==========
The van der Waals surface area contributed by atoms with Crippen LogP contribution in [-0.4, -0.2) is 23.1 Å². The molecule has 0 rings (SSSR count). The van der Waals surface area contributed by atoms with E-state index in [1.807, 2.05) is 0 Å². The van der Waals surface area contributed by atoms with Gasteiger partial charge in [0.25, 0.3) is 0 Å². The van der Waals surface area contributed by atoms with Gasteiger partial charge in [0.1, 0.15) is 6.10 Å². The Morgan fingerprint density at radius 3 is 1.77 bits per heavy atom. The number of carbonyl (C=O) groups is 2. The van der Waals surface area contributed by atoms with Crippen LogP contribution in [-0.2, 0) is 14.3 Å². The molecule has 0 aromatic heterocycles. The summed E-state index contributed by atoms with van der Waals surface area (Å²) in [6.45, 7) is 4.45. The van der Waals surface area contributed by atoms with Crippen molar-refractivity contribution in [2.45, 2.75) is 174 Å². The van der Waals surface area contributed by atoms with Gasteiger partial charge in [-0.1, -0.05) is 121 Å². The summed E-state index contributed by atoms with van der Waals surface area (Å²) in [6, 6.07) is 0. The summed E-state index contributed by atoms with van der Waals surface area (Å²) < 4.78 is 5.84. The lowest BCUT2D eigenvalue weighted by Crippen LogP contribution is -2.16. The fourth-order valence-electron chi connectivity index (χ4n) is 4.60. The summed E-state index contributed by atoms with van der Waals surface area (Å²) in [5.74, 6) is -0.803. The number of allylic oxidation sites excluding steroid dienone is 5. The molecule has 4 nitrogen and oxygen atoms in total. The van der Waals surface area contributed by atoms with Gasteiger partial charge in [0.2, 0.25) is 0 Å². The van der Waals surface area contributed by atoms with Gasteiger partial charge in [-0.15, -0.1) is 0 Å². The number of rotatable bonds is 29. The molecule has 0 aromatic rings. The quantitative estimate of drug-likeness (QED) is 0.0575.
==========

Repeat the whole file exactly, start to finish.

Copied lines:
The van der Waals surface area contributed by atoms with Crippen LogP contribution in [-0.4, -0.2) is 23.1 Å². The molecule has 0 rings (SSSR count). The van der Waals surface area contributed by atoms with E-state index in [1.807, 2.05) is 0 Å². The van der Waals surface area contributed by atoms with Gasteiger partial charge in [0.25, 0.3) is 0 Å². The van der Waals surface area contributed by atoms with Gasteiger partial charge in [0.1, 0.15) is 6.10 Å². The Morgan fingerprint density at radius 3 is 1.77 bits per heavy atom. The number of carbonyl (C=O) groups is 2. The van der Waals surface area contributed by atoms with Crippen LogP contribution in [-0.2, 0) is 14.3 Å². The molecule has 0 aromatic heterocycles. The summed E-state index contributed by atoms with van der Waals surface area (Å²) in [6.45, 7) is 4.45. The van der Waals surface area contributed by atoms with Crippen molar-refractivity contribution in [2.45, 2.75) is 174 Å². The van der Waals surface area contributed by atoms with Gasteiger partial charge in [-0.1, -0.05) is 121 Å². The summed E-state index contributed by atoms with van der Waals surface area (Å²) in [6, 6.07) is 0. The summed E-state index contributed by atoms with van der Waals surface area (Å²) < 4.78 is 5.84. The lowest BCUT2D eigenvalue weighted by Crippen LogP contribution is -2.16. The fourth-order valence-electron chi connectivity index (χ4n) is 4.60. The summed E-state index contributed by atoms with van der Waals surface area (Å²) in [5.74, 6) is -0.803. The number of allylic oxidation sites excluding steroid dienone is 5. The molecule has 4 nitrogen and oxygen atoms in total. The van der Waals surface area contributed by atoms with Gasteiger partial charge in [0.2, 0.25) is 0 Å². The van der Waals surface area contributed by atoms with Gasteiger partial charge in [-0.15, -0.1) is 0 Å². The number of rotatable bonds is 29. The molecule has 0 aromatic rings. The quantitative estimate of drug-likeness (QED) is 0.0575.